The opening four-issue arc of Boom! Studios Planet of the Apes ongoing begins with a brutal political assassination and ends with an even more explosive act of terrorism. Already far more complex than even the best of the classic Apes¬†film sequels of the 70s, this new tale from Dracula: The Company of Monsters co-writer Daryl Gregory feels like the franchise’s promise finally fulfilled. Set between the events of 1973’s Battle for the Planet of the Apes¬†(the last of the initial five) and the original 1968 film, this story focuses on an age of transition, when Apes rule, though humans have not yet devolved into primal savagery. Human and Ape children still play together in the streets, though the memory Caesar’s revolution and vision, as well as the height of human development is getting *ahem* fuzzier by the day. In the temporal cycle presented by the Planet of the Apes saga, this is a period often neglected despite its potential for drama. Thankfully it’s now being mined for a truly compelling political thriller.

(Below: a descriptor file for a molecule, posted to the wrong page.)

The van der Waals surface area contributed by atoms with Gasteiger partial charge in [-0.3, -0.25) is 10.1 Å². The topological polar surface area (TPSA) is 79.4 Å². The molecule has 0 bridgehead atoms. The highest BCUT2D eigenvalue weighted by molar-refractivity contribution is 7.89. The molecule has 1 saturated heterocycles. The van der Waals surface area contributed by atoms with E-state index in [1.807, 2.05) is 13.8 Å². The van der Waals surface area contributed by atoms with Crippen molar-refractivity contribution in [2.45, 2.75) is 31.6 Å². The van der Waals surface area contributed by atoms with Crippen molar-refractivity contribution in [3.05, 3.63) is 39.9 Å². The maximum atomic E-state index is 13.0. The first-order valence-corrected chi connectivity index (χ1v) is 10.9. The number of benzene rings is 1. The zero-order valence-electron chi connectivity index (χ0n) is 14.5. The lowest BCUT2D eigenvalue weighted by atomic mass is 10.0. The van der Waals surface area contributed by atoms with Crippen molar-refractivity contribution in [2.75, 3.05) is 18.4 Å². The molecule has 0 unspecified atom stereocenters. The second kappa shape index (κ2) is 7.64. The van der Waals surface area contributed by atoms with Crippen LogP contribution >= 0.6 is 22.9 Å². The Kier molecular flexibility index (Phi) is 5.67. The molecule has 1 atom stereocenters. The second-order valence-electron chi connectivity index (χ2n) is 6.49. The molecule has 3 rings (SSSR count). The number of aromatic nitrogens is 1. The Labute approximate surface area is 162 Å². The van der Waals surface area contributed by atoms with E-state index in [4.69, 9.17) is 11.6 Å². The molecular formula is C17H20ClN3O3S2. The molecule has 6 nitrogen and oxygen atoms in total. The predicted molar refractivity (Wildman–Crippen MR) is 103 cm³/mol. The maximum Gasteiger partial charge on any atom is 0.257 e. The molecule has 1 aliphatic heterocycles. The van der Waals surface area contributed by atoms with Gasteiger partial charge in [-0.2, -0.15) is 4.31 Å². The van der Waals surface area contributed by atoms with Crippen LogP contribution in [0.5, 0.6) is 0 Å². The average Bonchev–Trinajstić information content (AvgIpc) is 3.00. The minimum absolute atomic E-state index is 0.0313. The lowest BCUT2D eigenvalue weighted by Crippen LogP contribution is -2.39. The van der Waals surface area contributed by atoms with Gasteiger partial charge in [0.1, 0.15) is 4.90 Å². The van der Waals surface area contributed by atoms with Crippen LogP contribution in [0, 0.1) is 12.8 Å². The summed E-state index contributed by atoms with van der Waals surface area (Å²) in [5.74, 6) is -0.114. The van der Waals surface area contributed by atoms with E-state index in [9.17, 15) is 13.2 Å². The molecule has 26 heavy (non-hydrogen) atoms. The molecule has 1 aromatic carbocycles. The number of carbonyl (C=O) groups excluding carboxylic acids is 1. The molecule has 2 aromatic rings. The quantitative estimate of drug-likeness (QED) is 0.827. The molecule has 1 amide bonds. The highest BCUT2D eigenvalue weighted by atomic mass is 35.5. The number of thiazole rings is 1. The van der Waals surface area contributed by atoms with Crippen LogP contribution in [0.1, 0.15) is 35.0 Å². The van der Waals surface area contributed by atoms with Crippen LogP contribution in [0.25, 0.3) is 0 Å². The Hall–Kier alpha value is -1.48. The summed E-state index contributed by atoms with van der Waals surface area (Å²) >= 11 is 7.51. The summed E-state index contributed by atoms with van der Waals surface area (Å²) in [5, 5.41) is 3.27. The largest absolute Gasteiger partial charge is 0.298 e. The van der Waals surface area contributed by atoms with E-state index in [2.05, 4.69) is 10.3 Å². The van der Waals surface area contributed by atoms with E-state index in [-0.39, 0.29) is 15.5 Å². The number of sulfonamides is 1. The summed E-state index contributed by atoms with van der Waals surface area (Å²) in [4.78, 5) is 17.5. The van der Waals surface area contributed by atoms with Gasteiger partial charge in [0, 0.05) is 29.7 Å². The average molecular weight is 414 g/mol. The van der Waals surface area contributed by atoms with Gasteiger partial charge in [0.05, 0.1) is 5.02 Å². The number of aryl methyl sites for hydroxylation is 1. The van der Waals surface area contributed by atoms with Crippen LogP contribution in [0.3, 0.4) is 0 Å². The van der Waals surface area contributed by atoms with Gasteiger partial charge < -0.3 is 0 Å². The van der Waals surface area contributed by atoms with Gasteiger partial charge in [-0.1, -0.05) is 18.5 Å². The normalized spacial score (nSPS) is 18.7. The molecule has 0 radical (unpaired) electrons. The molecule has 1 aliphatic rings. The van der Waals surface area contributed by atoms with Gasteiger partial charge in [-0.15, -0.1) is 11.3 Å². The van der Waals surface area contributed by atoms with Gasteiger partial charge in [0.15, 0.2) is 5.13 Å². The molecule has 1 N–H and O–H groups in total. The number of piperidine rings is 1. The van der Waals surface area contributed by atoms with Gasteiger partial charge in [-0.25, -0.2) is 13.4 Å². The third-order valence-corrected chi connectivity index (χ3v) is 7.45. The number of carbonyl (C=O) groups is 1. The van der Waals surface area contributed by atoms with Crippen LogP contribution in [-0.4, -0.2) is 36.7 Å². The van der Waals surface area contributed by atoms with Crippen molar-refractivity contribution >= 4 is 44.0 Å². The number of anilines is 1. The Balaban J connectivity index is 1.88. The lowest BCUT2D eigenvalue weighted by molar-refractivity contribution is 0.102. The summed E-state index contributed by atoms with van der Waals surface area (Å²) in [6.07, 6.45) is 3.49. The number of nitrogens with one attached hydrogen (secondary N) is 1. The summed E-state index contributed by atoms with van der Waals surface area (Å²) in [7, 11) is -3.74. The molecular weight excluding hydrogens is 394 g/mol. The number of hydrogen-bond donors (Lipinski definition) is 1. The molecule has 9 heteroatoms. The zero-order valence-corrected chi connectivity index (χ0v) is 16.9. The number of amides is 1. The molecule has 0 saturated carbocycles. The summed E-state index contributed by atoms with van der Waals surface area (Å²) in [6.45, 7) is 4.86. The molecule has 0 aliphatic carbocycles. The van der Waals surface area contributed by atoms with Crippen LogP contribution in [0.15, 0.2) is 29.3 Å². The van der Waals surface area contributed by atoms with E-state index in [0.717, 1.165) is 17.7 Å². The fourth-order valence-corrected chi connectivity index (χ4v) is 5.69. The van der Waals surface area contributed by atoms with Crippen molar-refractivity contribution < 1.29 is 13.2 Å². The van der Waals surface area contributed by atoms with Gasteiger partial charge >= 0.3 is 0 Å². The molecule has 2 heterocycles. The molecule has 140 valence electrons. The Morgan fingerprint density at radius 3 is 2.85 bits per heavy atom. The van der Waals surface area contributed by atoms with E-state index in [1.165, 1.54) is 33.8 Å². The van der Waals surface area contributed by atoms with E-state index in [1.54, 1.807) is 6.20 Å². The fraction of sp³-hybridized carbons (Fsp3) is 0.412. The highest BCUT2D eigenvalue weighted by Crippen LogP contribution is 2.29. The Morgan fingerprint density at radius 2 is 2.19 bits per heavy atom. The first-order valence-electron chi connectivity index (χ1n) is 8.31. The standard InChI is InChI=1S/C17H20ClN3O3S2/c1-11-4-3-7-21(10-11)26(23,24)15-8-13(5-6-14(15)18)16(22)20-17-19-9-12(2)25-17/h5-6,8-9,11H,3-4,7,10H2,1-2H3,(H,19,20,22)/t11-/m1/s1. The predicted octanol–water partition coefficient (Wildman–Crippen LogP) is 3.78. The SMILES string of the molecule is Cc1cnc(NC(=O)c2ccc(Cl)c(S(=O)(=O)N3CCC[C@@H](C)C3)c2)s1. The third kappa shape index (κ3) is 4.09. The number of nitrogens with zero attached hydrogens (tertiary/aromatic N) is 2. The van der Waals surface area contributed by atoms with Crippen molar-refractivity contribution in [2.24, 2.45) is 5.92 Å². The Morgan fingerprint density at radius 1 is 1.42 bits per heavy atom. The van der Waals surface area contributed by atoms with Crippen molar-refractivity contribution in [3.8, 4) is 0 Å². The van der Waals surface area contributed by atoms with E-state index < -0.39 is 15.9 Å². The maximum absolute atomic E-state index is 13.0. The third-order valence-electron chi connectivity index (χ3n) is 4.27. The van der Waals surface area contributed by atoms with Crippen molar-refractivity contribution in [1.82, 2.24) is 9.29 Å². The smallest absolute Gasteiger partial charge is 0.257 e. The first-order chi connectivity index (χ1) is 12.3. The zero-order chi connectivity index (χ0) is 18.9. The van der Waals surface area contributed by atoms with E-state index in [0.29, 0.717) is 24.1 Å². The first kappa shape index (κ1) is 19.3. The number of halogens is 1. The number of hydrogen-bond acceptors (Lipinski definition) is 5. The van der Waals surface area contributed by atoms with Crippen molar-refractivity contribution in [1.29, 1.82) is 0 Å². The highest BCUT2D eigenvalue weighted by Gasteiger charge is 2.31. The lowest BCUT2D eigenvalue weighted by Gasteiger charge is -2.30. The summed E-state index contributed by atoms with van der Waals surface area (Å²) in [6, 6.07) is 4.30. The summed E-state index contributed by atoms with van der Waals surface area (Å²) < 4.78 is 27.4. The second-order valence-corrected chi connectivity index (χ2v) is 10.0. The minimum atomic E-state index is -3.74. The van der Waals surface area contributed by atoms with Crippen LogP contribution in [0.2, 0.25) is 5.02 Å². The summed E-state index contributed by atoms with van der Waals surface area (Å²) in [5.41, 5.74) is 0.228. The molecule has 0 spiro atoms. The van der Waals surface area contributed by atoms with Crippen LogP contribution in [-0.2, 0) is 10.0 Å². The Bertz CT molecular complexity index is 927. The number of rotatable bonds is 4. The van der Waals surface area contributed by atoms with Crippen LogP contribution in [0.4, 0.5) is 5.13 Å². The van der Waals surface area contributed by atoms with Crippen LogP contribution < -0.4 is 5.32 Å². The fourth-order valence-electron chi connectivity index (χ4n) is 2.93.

If you’re looking for camp, understand that that’s not really what Gregory and co have set out to with this series. On many levels, I’m reminded of books like Conan or Star Wars: The Old Republic. Simmering palace intrigue in a barbaric world. We’re talking about warlords and open air markets, rudimentary technology and politics based around prophecy and mysticism. The mystery of the Lawgiver’s assassination (solved by the end of this volume) centers on the weapon used to do the deed. By 2680, automatic weapons have been replaced by brute force and what appear to be flintlock pistols. Machine guns are a distant memory, but the Lawgiver’s corpse was riddled with bullets in a handful of seconds. And the bullets were not artifacts pilfered from a museum or archaeological site, but new creations of a variety not readily manufactured in even the most advanced factories of Mak. Who went to all this trouble, and to kill an Ape so dedicated to social harmony between the species?